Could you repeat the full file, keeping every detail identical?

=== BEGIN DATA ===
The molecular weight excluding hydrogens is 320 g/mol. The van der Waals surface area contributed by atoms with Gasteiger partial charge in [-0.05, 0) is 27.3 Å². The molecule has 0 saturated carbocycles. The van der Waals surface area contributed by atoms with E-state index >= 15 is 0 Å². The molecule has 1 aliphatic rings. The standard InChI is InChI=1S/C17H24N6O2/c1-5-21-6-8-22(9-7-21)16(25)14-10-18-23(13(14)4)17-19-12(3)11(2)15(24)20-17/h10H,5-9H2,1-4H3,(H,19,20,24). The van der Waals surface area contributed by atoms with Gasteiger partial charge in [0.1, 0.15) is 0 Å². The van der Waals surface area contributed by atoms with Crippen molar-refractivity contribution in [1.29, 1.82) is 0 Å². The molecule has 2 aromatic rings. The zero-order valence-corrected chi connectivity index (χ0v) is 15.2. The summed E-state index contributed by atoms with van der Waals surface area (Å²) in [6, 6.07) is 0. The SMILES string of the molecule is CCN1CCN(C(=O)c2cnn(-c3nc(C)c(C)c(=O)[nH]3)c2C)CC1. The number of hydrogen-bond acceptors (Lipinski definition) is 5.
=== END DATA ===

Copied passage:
The molecular weight excluding hydrogens is 320 g/mol. The van der Waals surface area contributed by atoms with Gasteiger partial charge in [-0.05, 0) is 27.3 Å². The molecule has 0 saturated carbocycles. The van der Waals surface area contributed by atoms with E-state index >= 15 is 0 Å². The molecule has 1 aliphatic rings. The standard InChI is InChI=1S/C17H24N6O2/c1-5-21-6-8-22(9-7-21)16(25)14-10-18-23(13(14)4)17-19-12(3)11(2)15(24)20-17/h10H,5-9H2,1-4H3,(H,19,20,24). The van der Waals surface area contributed by atoms with Gasteiger partial charge in [0.1, 0.15) is 0 Å². The van der Waals surface area contributed by atoms with Crippen molar-refractivity contribution in [1.29, 1.82) is 0 Å². The molecule has 2 aromatic rings. The zero-order valence-corrected chi connectivity index (χ0v) is 15.2. The summed E-state index contributed by atoms with van der Waals surface area (Å²) in [6, 6.07) is 0. The SMILES string of the molecule is CCN1CCN(C(=O)c2cnn(-c3nc(C)c(C)c(=O)[nH]3)c2C)CC1. The number of hydrogen-bond acceptors (Lipinski definition) is 5.